The average body mass for an adult male Abyssinian black-and-white colobus monkey is around 14.5 kilograms, and for the female it is around 6.2 kilograms. This is a sexually dimorphic species. The pelage color is black with white hair encircling the face that goes down the back. The tail of this species is long and white colored. The infants are born all white then start turning at about 3 months. In the perineal region males have a white semicircle of hair and females have a white semicircle bisected by a black line. This species has a sacculated stomach to assist in the breakdown of cellulose.
The Abyssinian black-and-white colobus monkey is primarily a folivorous species, but it also consumes termite clay, fruits, and flowers. Group sizes range from about 10 to 15 individuals. This is a diurnal species. This is an arboreal species. This species obtains much of its water from the food it eats.
The Abyssinian black-and-white colobus monkey moves through the forest quadrupedally (Fleagle, 1988). This species also is capable of leaping where it uses this in communication and to avoid predators (Estes, 1991). This species climbs downward head first and climbing up it uses its hindlegs to propel it up the trunk (Estes, 1991).
The basic social structure of Abyssinian black-and-white colobus monkey is a group of related females with their offspring and a territorial male (Estes, 1991). Troops do accept other males, but multimale troops are rare (Estes, 1991). The males of this species disperse (Estes, 1991). This is a highly territorial species. Infants of the group, especially when they are still white are handled not only by the mother but by adult and subadult females and sometimes by subadult males (Estes, 1991).
|yawn: This is where the mouth is open to expose the teeth, and is done in a series of 2 to 3 yawns (Estes, 1991). This display is performed by adult males and females (Estes, 1991). This is used as a threat display between males during intertroop encounters and also used as a sign of tension (Estes, 1991).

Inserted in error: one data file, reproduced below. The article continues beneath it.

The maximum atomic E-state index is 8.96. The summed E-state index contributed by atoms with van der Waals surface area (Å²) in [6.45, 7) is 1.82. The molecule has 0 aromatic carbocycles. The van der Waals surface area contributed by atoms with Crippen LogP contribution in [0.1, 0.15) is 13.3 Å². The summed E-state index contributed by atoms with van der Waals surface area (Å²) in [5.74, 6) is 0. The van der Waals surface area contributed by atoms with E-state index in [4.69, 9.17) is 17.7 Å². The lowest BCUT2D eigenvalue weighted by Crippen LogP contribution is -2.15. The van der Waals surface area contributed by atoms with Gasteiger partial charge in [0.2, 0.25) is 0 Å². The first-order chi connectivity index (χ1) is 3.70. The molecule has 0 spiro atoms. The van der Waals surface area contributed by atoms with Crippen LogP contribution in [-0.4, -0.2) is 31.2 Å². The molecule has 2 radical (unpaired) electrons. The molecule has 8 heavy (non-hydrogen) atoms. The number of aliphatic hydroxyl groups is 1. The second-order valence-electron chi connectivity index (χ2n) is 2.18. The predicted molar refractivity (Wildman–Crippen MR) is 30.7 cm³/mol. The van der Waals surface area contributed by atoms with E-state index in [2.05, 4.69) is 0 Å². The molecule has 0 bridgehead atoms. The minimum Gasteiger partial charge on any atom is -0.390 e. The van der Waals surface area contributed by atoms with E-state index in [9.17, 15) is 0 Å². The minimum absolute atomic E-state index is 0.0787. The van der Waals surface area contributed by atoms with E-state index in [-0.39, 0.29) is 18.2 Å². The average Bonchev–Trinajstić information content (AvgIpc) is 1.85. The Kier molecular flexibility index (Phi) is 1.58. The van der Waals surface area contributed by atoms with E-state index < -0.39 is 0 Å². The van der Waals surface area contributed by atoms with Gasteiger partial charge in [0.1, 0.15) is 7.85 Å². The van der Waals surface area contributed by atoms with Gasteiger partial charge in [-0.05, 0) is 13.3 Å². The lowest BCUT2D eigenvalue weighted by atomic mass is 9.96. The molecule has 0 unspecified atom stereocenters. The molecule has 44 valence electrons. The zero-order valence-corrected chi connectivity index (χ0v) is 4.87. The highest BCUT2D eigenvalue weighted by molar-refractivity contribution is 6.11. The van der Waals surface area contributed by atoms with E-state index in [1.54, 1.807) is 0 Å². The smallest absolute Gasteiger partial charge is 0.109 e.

stare: This is where the head is up and the individual is gazing at the intended receiver. This display may occur with forward threat and is performed by adult males (Estes, 1991). This is either a threat signal or of territorial vigilance directed towards another troop (Estes, 1991).
forward threat: This is when an individual crouches on its hands and feet with the head extended and occurs with stare (Estes, 1991). This display is performed by adult males and is used as a threat display (Estes, 1991).
stiff-legs display: This is where the individual is sitting with the legs pointed downward with knees slightly flexed and the feet unsupported and is held for 1 to 30 seconds (Estes, 1991). This is performed by all members except infants and is used as a threat display (Estes, 1991).
social mounting: The performer of this stands and resembles a sexual mount and is done by all except small infants (Estes, 1991). This often occurs before social grooming and is a response to social presenting (Estes, 1991).
embrace: The performer is seated and occur from the front or from behind and is done by females and young (Estes, 1991). This comes before social grooming and also serves as a greeting behavior (Estes, 1991).
touch (with hand): This done by all and is used to solicit social grooming and occasionally copulation, and it communicates a friendly intent (Estes, 1991).
social grooming: This is when one individual grooms another and is used to reinforce the bonds between individuals. In this species it occurs more frequently in the presence of another troop (Estes, 1991). Parasites and dead skin is removed with lips and/or tongue (Estes, 1991).